Home / West-bengal / ‘Rancho’ in town, bats for natural resources

‘Rancho’ in town, bats for natural resources

Narrating his own experience from years ago on stage was the original Phunsukh Wangdu — 2018 Ramon Magsaysay Award winner, innovator, and education reformer Sonam Wangchuk
Sonam Wangchuk on Friday.

Urmi Mukherjee   |   Calcutta   |   Published 12.10.18, 09:04 PM

Hearing a group of students in the arid Ladakh region of Jammu and Kashmir chant “we grow rice in monsoon rain”, a young man was stunned.

What would these children, belonging to a region that gets barely 100mm rain a year, know about rice and monsoon rain?

He asked the teacher: “Why shouldn’t they learn ‘we grow barley in glacial meltwater’ instead?”

The livid teacher said: “No, no. Wrong answer.”

As the audience burst out laughing, it was difficult to not remember Rancho alias Phunsukh Wangdu of 3 Idiots.

Narrating his own experience from years ago on stage was the original Phunsukh Wangdu — 2018 Ramon Magsaysay Award winner, innovator, and education reformer Sonam Wangchuk.

Wangchuk was at Amity University in the city on Friday as part of MytrahTalks, a platform for the exchange of thoughts focused on sustainability initiated by Mytrah Energy, a company that delivers sustainable energy in India.

Similar talks are scheduled in three other educational institutions across the country over the next three days barring Sunday.

Talking of sustainability, Wangchuk’s focus has always been on the optimum use of natural resources easily available in a region — in his case, Ladakh.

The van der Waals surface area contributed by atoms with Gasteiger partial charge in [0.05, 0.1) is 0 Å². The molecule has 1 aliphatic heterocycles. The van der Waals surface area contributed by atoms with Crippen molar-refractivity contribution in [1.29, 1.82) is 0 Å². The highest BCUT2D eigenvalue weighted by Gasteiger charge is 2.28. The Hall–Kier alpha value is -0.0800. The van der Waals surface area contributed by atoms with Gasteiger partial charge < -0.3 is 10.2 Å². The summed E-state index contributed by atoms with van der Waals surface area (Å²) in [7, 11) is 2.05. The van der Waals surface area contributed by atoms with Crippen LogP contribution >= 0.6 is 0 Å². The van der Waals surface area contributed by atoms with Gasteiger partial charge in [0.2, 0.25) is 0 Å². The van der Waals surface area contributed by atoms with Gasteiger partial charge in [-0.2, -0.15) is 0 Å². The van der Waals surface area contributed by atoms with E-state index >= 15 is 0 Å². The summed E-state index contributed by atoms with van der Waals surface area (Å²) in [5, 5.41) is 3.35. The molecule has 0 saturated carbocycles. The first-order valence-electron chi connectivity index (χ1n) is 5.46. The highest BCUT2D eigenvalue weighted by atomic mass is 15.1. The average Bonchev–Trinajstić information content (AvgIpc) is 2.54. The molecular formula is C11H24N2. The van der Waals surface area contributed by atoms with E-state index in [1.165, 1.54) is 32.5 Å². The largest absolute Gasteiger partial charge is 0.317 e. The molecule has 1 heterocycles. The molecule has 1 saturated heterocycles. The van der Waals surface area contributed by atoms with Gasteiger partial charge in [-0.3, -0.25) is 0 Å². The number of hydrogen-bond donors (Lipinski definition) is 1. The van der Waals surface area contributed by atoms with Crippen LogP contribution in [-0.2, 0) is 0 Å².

His famous “ice stupas”, an innovative solution to the scarce water resources in Ladakh, fetched him the Rolex Award in 2016.

Currently, he is thinking of making them “more romantic”, that is, turning them into tourist attractions as well, so that they serve a dual purpose.

“They make ice hotels and ice restaurants in the Nordic countries. But they use lots of power to build those. And the water, when it melts, goes to waste,” he said.

His ice hotels/restaurants, which will follow the same principle as the ice stupas and require no power to be built, will serve tourists as well as water the fields. What’s better, he is currently working on the idea of re-glaciating the Himalayas with a similar technology as the ice stupas.

Of late, he has started building prefabricated passive solar houses for the army in Ladakh. It has turned out to be a sustainable solution to more than one problem. “In Punjab and Haryana, 70 million tonnes of straw are burnt after the paddy harvest, after which air pollution shoots up in Delhi. Far away in Ladakh, people (and the army) use firewood and kerosene to keep warm in winter.” Not only is it polluting, but it also leads to a lot of fire accidents, he said.

The solar houses for the army have been built with a mix of mud and straw from Punjab. So, the straw need not be burnt and the army gets a viable housing solution that keeps soldiers warm without burning kerosene in the harsh winters and can be assembled quickly “like Lego blocks”.

Wangchuk offered simple solutions to seemingly complex problems. “Use your windows as solar lighting devices,” he said. That is, use more daylight to reduce the use of energy. “You could save the planet simply by sleeping.”

Talking about ways to reduce wastage, he said: “If you have one garment, you wear it till you can do so no more. You then turn it into an undergarment. Then, you use it to wipe your windows.”

As an afterthought, he added: “The bounty of wealth is becoming a problem for us.”


Copyright © 2020 The Telegraph. All rights reserved.